Advanced users will be interested to know that, as with any calculated column, the contents of these special columns are just formulas built in the M programming language used by Power Query. This suggests the invocation of Cognitive Services in Power BI can be scripted, rather than being triggered exclusively through the UI.
The demo I was given involved a data set with a bunch of hotel customer reviews and Cognitive Services models were used to provide a sentiment score on the review text, extract key phrases (which were then visualized in a word cloud custom visualization) from the review, then extract and tag (caption) images from the reviews. All of this output was then easily visualized in a single-page Power BI report.
Azure ML For Azure ML-hosted models, the experience is similar to that for Cognitive Services: select a model, wire up data set columns with ML model input parameters, click "Invoke" and get back a result. The main difference was that the resulting prediction comes back as a multi-column column record that then needs to be expanded; luckily Power Query and Data Flows have just such an expansion function built right in.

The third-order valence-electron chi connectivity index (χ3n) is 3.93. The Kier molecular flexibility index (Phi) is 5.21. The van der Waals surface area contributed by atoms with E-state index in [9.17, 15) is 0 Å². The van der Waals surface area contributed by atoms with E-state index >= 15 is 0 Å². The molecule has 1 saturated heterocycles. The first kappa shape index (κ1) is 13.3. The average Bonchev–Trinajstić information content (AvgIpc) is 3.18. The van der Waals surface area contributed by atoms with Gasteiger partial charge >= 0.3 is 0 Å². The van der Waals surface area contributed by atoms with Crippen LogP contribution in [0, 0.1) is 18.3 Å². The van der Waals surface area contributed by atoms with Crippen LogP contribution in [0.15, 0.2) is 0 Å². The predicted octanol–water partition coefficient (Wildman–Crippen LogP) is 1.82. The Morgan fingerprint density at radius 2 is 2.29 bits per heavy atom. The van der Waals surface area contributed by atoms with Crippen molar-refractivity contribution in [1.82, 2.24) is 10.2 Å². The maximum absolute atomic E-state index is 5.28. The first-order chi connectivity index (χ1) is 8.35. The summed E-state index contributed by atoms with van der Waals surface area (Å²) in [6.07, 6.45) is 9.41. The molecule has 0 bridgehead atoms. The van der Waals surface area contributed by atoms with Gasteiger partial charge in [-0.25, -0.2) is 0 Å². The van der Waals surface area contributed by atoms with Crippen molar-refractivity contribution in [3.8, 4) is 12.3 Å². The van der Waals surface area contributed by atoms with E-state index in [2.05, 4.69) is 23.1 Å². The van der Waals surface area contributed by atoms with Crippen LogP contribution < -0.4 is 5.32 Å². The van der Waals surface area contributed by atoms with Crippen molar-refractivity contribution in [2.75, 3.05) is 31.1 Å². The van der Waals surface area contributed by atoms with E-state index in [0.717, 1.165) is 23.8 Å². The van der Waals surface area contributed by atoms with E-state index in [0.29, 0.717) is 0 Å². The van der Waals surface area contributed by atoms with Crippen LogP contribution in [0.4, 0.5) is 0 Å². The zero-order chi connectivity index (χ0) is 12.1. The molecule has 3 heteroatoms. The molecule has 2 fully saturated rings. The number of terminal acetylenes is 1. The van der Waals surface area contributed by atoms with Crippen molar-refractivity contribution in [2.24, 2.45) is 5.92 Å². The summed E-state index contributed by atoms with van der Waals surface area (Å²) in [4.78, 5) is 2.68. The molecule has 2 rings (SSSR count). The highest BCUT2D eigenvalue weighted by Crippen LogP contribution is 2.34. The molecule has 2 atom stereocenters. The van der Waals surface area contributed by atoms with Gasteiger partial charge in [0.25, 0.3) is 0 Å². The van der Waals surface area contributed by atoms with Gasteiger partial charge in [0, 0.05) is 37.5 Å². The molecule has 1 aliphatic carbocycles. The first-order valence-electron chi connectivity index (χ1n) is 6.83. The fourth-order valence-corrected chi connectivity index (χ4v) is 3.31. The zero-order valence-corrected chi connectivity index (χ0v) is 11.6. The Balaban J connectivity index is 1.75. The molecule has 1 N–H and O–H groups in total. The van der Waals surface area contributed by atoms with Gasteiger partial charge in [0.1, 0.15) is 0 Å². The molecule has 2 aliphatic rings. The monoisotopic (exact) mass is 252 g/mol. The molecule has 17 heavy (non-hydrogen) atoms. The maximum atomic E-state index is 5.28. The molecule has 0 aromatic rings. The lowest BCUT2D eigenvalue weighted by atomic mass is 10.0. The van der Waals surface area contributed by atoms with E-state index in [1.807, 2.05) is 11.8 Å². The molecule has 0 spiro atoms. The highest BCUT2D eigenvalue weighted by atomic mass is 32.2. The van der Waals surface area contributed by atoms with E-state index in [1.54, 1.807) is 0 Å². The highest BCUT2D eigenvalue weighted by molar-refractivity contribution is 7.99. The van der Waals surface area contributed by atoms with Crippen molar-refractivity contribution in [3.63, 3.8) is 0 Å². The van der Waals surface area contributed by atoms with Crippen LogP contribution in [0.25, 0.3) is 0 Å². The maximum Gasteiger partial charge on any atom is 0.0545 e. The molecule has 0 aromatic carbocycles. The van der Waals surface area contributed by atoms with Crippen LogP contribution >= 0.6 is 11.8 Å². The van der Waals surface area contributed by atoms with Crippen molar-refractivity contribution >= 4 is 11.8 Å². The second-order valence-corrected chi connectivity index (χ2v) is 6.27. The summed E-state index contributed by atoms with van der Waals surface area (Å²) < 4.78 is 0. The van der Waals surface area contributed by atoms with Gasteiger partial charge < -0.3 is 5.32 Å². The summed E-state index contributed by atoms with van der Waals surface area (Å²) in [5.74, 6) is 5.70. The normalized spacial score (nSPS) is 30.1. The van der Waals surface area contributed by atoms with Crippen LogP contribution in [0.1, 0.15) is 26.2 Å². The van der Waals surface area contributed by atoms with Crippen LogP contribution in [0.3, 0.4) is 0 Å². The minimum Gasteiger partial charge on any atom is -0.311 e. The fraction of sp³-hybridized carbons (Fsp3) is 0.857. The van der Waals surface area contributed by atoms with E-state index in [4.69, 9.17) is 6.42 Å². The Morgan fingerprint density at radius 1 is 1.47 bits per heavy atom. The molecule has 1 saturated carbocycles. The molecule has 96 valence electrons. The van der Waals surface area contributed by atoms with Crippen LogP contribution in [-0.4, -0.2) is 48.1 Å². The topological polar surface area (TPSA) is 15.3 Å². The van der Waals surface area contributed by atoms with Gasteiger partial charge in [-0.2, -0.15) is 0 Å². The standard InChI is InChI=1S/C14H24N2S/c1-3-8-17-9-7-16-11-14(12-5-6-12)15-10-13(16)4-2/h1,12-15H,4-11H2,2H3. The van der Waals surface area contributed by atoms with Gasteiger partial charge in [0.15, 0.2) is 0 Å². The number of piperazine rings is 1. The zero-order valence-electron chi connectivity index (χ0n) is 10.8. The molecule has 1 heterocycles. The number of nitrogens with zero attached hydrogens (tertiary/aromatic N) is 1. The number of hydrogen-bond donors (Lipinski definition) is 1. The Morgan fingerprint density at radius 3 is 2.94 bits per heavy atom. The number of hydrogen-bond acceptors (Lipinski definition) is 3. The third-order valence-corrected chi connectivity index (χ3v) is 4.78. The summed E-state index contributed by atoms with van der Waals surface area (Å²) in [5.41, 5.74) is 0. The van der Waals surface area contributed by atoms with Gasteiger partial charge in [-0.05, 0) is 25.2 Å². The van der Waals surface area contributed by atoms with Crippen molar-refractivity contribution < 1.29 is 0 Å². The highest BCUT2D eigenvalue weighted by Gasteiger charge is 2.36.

One other difference is the Power BI subscription level required for each of these features. At least for the private preview, a Power BI Premium subscription is required for the Cognitive Services integration. Access to Azure ML-hosted models (including those created in Azure Databricks) should just require a Power BI Professional subscription.
Build your own The crown jewel in this set of new AI features is probably the ability to build a model of one's own, using Azure AutoML. Here's the recipe for getting it to work:
In the Data Flow view in the Power BI cloud service, click on the "brain" icon for a specific flow, then click "Add a machine learning model" from the context menu
Select the type of model desired (Binary Classification, General Classification, Regression or Forecasting, each of which is explained)
Specify which column from the data set to use as the predicted column (the "label," in data science parlance)
Review the columns already selected for you by AutoML to use as the input columns for the model (the "features," in data science parlance), overriding these selections if desired
Name the model and select the values you wish to appear for each predicted classification
After these wizard-like steps are complete, Power BI (and AutoML) will then select the appropriate algorithm and accompanying parameter values for you -- all of which happens behind the scenes -- create and train the model, and add a calculated output column to your data set. As new data is added to the underlying table (which Data Flows can automate, through scheduled incremental refresh), new predicted values will be added to that column.